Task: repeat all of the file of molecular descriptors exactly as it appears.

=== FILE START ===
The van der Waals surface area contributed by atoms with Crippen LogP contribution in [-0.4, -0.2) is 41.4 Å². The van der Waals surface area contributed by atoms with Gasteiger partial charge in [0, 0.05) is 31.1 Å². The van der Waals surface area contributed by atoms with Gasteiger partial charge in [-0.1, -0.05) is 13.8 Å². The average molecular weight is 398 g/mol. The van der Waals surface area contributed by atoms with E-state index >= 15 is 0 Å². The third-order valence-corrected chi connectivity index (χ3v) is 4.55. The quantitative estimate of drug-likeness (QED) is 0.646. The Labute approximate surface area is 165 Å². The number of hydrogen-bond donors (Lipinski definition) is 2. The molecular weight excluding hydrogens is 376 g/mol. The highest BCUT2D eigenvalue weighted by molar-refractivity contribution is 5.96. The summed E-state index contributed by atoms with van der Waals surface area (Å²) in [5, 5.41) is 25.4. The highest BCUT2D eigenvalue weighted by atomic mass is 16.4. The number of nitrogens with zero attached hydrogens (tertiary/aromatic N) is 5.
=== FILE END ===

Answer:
The van der Waals surface area contributed by atoms with Crippen LogP contribution in [-0.4, -0.2) is 41.4 Å². The van der Waals surface area contributed by atoms with Gasteiger partial charge in [0, 0.05) is 31.1 Å². The van der Waals surface area contributed by atoms with Gasteiger partial charge in [-0.1, -0.05) is 13.8 Å². The average molecular weight is 398 g/mol. The van der Waals surface area contributed by atoms with E-state index >= 15 is 0 Å². The third-order valence-corrected chi connectivity index (χ3v) is 4.55. The quantitative estimate of drug-likeness (QED) is 0.646. The Labute approximate surface area is 165 Å². The number of hydrogen-bond donors (Lipinski definition) is 2. The molecular weight excluding hydrogens is 376 g/mol. The highest BCUT2D eigenvalue weighted by molar-refractivity contribution is 5.96. The summed E-state index contributed by atoms with van der Waals surface area (Å²) in [5, 5.41) is 25.4. The highest BCUT2D eigenvalue weighted by atomic mass is 16.4. The number of nitrogens with zero attached hydrogens (tertiary/aromatic N) is 5.